Lions show some real bite


Superb conditioning

Many of the Lions’ victories in 2015 were orchestrated in the second 40 minutes of their matches. It shows just how willing the players are to go for 80 minutes. There were few long-term injuries, too, with only Derick Minnie being ruled out midway through the competition. The players were in top physical condition, allowing coach Johan Ackermann to just about pick who he wanted from one week to the next.

No fear

Every opposition team was viewed as exactly that – opposition. Names meant nothing to this bunch of Lions. They approached every match in the same manner and were never afraid to play with width and pace, the ball often moving from the scrumhalf’s hands to those of the wing’s. Even when they were down at half-time they backed their game and style to turn things around, and they did just that.

Improved defence

For all the talk of their expansive, ball-in-hand rugby, the stand out feature of the Lions this season was their defence. It’s a part of the game that’s often ignored and for the Lions it’s something that’s hurt them in the past. They improved drastically this season; their three wins overseas coming because of their tackling, the stand out defender being Warren Whiteley, but he was followed closely by a number of teammates.

The rise of real stars

Where does one start? In the space of two seasons, the Lions are ready to produce a bunch of Springboks. The front row forwards were excellent, Franco Mostert has been an unsung hero, Whiteley, Jaco Kriel and Warwick Tecklenburg were by far the best loose-trio of the SA sides, while at the back Faf de Klerk and Elton Jantjies stood head and shoulders above the rest. Harold Vorster is a star of the future, Lionel Mapoe was the best 13 and Ruan Combrinck ticked every box.

A dynamic coaching team

Considering he was a no-nonsense lock forward who rarely did more than bash the ball up, Johan Ackermann’s thinking of the game has been a revelation. He knows how important set-pieces are, but he also knows how rugby should be played – with ball in hand, asking questions of the opposition from everywhere on the field. He’s been wonderfully supported by assistants Swys de Bruin and JP Ferreira.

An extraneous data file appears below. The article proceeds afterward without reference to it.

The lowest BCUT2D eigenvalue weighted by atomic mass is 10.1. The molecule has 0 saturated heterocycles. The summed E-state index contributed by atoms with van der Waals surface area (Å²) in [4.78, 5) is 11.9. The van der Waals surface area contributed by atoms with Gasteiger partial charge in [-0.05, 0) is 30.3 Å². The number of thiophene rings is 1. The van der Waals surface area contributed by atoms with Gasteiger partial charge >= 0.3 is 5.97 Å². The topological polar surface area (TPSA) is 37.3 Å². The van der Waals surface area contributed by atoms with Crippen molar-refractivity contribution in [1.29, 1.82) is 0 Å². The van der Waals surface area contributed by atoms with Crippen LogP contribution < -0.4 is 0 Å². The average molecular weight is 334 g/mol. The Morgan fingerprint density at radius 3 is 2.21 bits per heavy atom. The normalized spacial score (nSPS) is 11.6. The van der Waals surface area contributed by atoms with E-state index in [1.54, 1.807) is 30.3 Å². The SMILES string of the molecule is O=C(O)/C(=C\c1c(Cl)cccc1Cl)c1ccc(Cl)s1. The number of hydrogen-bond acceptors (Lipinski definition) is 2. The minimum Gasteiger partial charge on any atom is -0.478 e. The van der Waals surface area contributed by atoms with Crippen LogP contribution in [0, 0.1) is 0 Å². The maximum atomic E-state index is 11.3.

Away form

Winning at home is always crucial, but it’s the close matches you’re able to clinch when away from familiar ground that sets good teams apart. Winning three times in Australasia was massive and showed just how much the team has grown, while victory in Bloemfontein bagged the Lions a four-try bonus point. They were also oh so close to picking up wins at Loftus and Newlands, but walked away with bonus points from both.


Ackermann has managed to build a fairly big pool of Super Rugby quality players in the last two years, one of the main reasons behind him rotating his players from one week to the next. The depth he’s created has meant that even when there are injuries the man stepping in is just as good as the man he’s replacing. It’s also allowed players to rest and come back hungry and determined to stay in the team. There’s nothing like good competition in a squad.


While rotation of players was always a priority of Ackermann’s, he stuck largely to the same group of players throughout the 18 weeks. The group became a tight-knit unit, with every player knowing his role and what was expected of him, whether that was starting or coming off the bench. Everyone was treated the same and knew what his role was in a specific week.

Ellis Park

It wasn’t that long ago that visiting teams looked at a match against the Lions at Ellis Park and thought that’s five points in the bag. Playing at home did little to assist the Lions. Not anymore. It’s again a venue visiting teams fear coming to. The fans are back in their numbers, they’re loud and intimidating and the Lions are cashing in. The wins against the Highlanders, Bulls and Waratahs is proof enough that Ellis Park is again a fortress.


Whiteley played every minute of every match this season. He led the team outstandingly, and was a role model on the field and off it. His numbers over the course of the 1280 minutes he played are simply sensational. He not only was the perfect link-man between backs and forwards, he was also a key line-out jumper and his 231 tackles made, with just seven missed, leads the way and won’t be matched. An inspiration. - The Star

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